SpaceX Announces Moon Mission in 2018

SpaceX Falcon Heavy Concept

Recently, SpaceX announced that it will be sending two private citizens on a trip around the moon in late 2018. If you know anything about how spaceflight works, you know this is ambitious…very ambitious. The last time humans went the moon was in 1972 at the end of the Apollo era, but as we’ve seen with SpaceX’s rapid pace of progress, Elon Musk might actually be able to pull it off. Although Mars has been touted as the next frontier to be explored by humans, the moon still remains an attractive and attainable mission.

According to the release, the two private citizens, who as of now remain anonymous, have put down a significant deposit for the mission. Moon missions are not cheap, meaning these people are going to be middle-aged billionaires some sort of advanced engineering or aviation background. That’s a small pool of people, but I won’t speculate just yet. Aside from the technical difficulty of pulling something like this off in a little less than two years, its important to look at how this mission will fit into the broader commercial space industry landscape. NASA’s current mission is to enable the private space industry to assume operations in low earth orbit, while it moves on to deep-space exploration. For SpaceX to announce a mission to the moon is interesting in a few ways. First, NASA’s footed the bill for most of the development of the Dragon 2 capsule, which would be utilized for the mission. Second, SpaceX owes not only owes NASA more cargo missions to the ISS, but also a crewed mission on Dragon 2 in May 2018. Although I have no doubt SpaceX will be able to deliver on the future cargo and crewed missions for NASA, it does raise a few eyebrows given the intense amount of preparation that goes into a moon mission.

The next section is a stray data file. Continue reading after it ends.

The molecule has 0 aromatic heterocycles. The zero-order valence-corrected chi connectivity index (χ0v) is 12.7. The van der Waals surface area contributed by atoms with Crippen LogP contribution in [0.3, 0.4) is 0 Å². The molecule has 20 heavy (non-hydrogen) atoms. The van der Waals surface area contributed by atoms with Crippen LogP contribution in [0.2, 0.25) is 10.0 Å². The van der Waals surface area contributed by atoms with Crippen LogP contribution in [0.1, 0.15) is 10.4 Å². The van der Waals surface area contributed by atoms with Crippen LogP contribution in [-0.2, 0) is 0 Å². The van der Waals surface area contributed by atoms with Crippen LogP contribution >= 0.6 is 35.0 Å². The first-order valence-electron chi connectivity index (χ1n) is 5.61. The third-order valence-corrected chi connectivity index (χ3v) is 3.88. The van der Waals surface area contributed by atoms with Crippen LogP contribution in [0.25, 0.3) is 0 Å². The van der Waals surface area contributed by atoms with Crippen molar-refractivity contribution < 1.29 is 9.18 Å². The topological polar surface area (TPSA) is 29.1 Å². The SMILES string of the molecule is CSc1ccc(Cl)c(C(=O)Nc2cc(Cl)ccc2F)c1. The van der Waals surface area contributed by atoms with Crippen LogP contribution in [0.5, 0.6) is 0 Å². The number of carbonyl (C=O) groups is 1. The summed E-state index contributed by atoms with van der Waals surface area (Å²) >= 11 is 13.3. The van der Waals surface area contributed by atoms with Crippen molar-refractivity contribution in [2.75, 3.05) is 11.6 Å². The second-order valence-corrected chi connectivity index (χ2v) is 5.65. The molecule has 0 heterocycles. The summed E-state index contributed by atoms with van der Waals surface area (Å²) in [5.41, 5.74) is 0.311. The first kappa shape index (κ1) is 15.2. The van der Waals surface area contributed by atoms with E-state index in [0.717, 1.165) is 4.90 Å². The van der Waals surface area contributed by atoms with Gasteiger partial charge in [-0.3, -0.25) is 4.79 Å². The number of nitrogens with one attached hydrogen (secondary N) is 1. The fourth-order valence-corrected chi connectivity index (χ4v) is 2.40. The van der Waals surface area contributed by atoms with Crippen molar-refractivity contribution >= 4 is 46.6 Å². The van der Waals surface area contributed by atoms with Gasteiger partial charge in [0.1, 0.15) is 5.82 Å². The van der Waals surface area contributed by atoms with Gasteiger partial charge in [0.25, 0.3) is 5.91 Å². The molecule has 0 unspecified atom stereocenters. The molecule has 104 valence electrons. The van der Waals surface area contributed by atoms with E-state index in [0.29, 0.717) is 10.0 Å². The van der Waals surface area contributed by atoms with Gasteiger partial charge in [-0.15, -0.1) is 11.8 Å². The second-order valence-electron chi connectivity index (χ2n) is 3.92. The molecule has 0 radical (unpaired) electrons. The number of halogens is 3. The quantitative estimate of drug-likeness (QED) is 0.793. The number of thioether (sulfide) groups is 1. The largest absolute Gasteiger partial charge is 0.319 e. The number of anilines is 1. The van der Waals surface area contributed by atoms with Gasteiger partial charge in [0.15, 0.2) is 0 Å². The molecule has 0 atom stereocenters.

SpaceX Dragon cargo capsule docked to the ISS

NASA’s response to SpaceX’s plan remains supportive, but highlights their contractual obligations and aspirations to venture into deep-space:

“NASA commends its industry partners for reaching higher. We will work closely with SpaceX to ensure it safely meets the contractual obligations to return the launch of astronauts to U.S. soil and continue to successfully deliver supplies to the International Space Station...NASA is changing the way it does business through its commercial partnerships to help build a strong American space economy and free the agency to focus on developing the next-generation rocket, spacecraft and systems to go beyond the moon and sustain deep space exploration.”

NASA’s framework for the journey to mars.

With the Trump Administration’s plan for NASA still undefined, it is hard to say whether NASA will continue along its current trajectory of sending humans to mars or if it will begin to focus on the moon in an independent or joint capacity with the commercial space industry. What is known is that, private companies are frothing at the mouth to reach beyond low earth orbit. Jeff Bezos with Blue Origin as well as Robert Bigelow with Bigelow Aerospace have both announced intent to work with the Trump Administration to go back to the moon. According to Eric Berger from Ars Technica, it’s likely that the Trump Administration won’t provide any direction for the spaceflight community until Mike Pence reconstitutes the National Space Council, likely in late Spring. Nonetheless, this is all exciting, and I look forward to seeing how it all plays out.

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